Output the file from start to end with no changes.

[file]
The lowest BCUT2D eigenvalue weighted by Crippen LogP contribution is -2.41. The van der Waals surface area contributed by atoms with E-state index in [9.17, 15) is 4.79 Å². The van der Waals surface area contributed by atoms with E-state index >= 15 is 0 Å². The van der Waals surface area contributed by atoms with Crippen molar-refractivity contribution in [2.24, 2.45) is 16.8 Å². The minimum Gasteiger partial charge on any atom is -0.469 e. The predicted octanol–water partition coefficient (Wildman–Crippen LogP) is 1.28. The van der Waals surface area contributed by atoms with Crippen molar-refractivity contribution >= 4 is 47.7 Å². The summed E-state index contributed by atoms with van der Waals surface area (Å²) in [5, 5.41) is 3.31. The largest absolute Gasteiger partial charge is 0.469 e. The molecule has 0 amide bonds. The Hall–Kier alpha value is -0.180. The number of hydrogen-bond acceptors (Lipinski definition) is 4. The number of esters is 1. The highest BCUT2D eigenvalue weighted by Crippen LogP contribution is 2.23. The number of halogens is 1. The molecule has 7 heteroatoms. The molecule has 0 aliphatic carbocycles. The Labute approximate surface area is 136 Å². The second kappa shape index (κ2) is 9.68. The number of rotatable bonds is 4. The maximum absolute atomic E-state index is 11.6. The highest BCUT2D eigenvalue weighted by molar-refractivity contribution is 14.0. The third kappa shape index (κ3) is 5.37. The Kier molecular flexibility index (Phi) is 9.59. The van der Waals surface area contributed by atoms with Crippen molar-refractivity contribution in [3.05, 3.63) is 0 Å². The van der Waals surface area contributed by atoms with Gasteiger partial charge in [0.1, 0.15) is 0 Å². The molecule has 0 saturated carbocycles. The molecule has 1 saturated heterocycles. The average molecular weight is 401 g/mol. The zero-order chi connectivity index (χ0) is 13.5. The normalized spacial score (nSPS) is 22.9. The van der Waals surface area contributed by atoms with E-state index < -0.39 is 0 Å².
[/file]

The lowest BCUT2D eigenvalue weighted by Crippen LogP contribution is -2.41. The van der Waals surface area contributed by atoms with E-state index in [9.17, 15) is 4.79 Å². The van der Waals surface area contributed by atoms with E-state index >= 15 is 0 Å². The van der Waals surface area contributed by atoms with Crippen molar-refractivity contribution in [2.24, 2.45) is 16.8 Å². The minimum Gasteiger partial charge on any atom is -0.469 e. The predicted octanol–water partition coefficient (Wildman–Crippen LogP) is 1.28. The van der Waals surface area contributed by atoms with Crippen molar-refractivity contribution >= 4 is 47.7 Å². The summed E-state index contributed by atoms with van der Waals surface area (Å²) in [5, 5.41) is 3.31. The largest absolute Gasteiger partial charge is 0.469 e. The molecule has 0 amide bonds. The Hall–Kier alpha value is -0.180. The number of hydrogen-bond acceptors (Lipinski definition) is 4. The number of esters is 1. The highest BCUT2D eigenvalue weighted by Crippen LogP contribution is 2.23. The number of halogens is 1. The molecule has 7 heteroatoms. The molecule has 0 aliphatic carbocycles. The Labute approximate surface area is 136 Å². The second kappa shape index (κ2) is 9.68. The number of rotatable bonds is 4. The maximum absolute atomic E-state index is 11.6. The highest BCUT2D eigenvalue weighted by molar-refractivity contribution is 14.0. The third kappa shape index (κ3) is 5.37. The Kier molecular flexibility index (Phi) is 9.59. The van der Waals surface area contributed by atoms with Crippen molar-refractivity contribution in [3.05, 3.63) is 0 Å². The van der Waals surface area contributed by atoms with Gasteiger partial charge in [0.1, 0.15) is 0 Å². The molecule has 0 saturated carbocycles. The molecule has 1 saturated heterocycles. The average molecular weight is 401 g/mol. The zero-order chi connectivity index (χ0) is 13.5. The normalized spacial score (nSPS) is 22.9. The van der Waals surface area contributed by atoms with E-state index < -0.39 is 0 Å².